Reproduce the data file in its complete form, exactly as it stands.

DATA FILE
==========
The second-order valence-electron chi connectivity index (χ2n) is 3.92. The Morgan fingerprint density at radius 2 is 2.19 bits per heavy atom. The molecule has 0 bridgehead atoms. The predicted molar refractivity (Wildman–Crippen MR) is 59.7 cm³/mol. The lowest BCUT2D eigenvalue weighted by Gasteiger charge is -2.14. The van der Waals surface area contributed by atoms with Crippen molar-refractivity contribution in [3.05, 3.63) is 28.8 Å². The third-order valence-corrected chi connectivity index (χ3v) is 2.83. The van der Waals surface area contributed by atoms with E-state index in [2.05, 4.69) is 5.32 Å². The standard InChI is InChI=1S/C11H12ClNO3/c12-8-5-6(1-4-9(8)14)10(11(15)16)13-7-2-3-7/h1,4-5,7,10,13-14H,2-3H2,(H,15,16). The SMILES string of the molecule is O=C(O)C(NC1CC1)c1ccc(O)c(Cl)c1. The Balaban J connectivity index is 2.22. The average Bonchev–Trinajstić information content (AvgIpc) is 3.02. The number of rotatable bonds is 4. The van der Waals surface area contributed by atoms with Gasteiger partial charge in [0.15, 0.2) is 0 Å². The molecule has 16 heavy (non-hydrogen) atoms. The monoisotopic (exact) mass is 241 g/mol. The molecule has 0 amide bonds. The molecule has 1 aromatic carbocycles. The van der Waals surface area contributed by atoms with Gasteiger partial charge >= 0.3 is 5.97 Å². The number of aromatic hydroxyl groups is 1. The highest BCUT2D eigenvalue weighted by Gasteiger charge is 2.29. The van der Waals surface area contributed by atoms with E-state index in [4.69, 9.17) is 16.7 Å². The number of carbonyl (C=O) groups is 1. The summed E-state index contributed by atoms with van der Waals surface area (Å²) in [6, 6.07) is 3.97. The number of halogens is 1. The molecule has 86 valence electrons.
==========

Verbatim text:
The second-order valence-electron chi connectivity index (χ2n) is 3.92. The Morgan fingerprint density at radius 2 is 2.19 bits per heavy atom. The molecule has 0 bridgehead atoms. The predicted molar refractivity (Wildman–Crippen MR) is 59.7 cm³/mol. The lowest BCUT2D eigenvalue weighted by Gasteiger charge is -2.14. The van der Waals surface area contributed by atoms with Crippen molar-refractivity contribution in [3.05, 3.63) is 28.8 Å². The third-order valence-corrected chi connectivity index (χ3v) is 2.83. The van der Waals surface area contributed by atoms with E-state index in [2.05, 4.69) is 5.32 Å². The standard InChI is InChI=1S/C11H12ClNO3/c12-8-5-6(1-4-9(8)14)10(11(15)16)13-7-2-3-7/h1,4-5,7,10,13-14H,2-3H2,(H,15,16). The SMILES string of the molecule is O=C(O)C(NC1CC1)c1ccc(O)c(Cl)c1. The Balaban J connectivity index is 2.22. The average Bonchev–Trinajstić information content (AvgIpc) is 3.02. The number of rotatable bonds is 4. The van der Waals surface area contributed by atoms with Gasteiger partial charge in [0.15, 0.2) is 0 Å². The molecule has 16 heavy (non-hydrogen) atoms. The monoisotopic (exact) mass is 241 g/mol. The molecule has 0 amide bonds. The molecule has 1 aromatic carbocycles. The van der Waals surface area contributed by atoms with Gasteiger partial charge >= 0.3 is 5.97 Å². The number of aromatic hydroxyl groups is 1. The highest BCUT2D eigenvalue weighted by Gasteiger charge is 2.29. The van der Waals surface area contributed by atoms with E-state index in [4.69, 9.17) is 16.7 Å². The number of carbonyl (C=O) groups is 1. The summed E-state index contributed by atoms with van der Waals surface area (Å²) in [6, 6.07) is 3.97. The number of halogens is 1. The molecule has 86 valence electrons.